Doctor of Philosophy (PhD)



Document Type



High throughput processing of chemical/biochemical information is critical in many areas, such as genome sequencing, drug discovery and clinical diagnostics. Integral to collecting information at high rates with the necessary throughput is the development of systems that can not only monitor the results with high precision and accuracy, but also prepare and process samples prior to the analytical measurement. To achieve the required throughput, we have conducted work directed toward developing a system that provides detection sensitivity at the single-molecule detection (SMD) level. The research was first focused on the development of a sensitive strategy for the detection of proteins (thrombin) at the SMD level. Nucleic acid-based fluorescence sensors were used as recognition elements for the detection of single protein molecules with single-pair fluorescence resonance energy transfer. The technique provided higher analytical sensitivity compared to bulk analog measurements due to the digital readout format (i.e., molecular counting) and also reduced assay turn-around-time. Research was then directed toward the design and construction of a two-color FCCS system, which employed two spectrally separate fluorophores, Cy3 (λabs = 532 nm, λem= 560 nm) and IRD800 (λabs = 780 nm, λem= 810 nm). The system provided negligible color cross-talk (cross-excitation and/or cross-emission) and/or fluorescence resonance energy transfer (FRET). To provide evidence of cross-talk free operation, the system was evaluated using microspheres and quantum dots. Experimental results indicated no color leakage from the microspheres or quantum dots into inappropriate color channels. The enzymatic activity of APE1 was monitored by FCCS using a double-stranded DNA substrate that was dual labeled with Cy3 and IRD800. Activity of APE1 was also monitored in the presence of an inhibitor (7-nitroindole-2-carboxylic acid). To improve sample processing throughput, a multi-phase (water-in-oil) segmented flow microfluidic chip was studied using the FCCS system to monitor APE1 enzyme activity. Aqueous droplets were generated in a perfluorocarbon (FC-3283) carrier fluid with a nonionic surfactant (Perfluorooctanol, 10% v/v) in a polymer microchip. The optical system successfully monitored the controlled generation of highly regular droplets loaded with fluorescent beads at delivery rates ranging from 40 - 60 droplets per sec.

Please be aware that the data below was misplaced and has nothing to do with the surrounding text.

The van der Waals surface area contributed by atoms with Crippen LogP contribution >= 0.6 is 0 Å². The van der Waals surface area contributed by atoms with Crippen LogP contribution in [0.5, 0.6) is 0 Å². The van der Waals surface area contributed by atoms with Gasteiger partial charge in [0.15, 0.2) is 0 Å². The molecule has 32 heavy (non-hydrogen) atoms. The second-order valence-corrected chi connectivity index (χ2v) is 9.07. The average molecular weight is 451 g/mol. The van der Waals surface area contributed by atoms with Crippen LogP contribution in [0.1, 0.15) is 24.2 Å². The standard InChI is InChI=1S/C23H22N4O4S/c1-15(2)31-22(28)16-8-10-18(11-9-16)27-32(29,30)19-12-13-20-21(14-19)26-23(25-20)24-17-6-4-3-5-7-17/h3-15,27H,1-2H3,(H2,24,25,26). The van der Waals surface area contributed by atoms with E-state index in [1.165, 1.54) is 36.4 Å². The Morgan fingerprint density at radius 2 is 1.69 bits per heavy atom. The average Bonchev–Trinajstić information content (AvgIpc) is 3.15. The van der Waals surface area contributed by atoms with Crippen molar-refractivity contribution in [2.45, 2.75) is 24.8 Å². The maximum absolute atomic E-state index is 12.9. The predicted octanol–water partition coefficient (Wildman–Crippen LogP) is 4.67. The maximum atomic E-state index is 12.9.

Document Availability at the Time of Submission

Release the entire work immediately for access worldwide.

Committee Chair

Soper, Steven A.

Included in

Chemistry Commons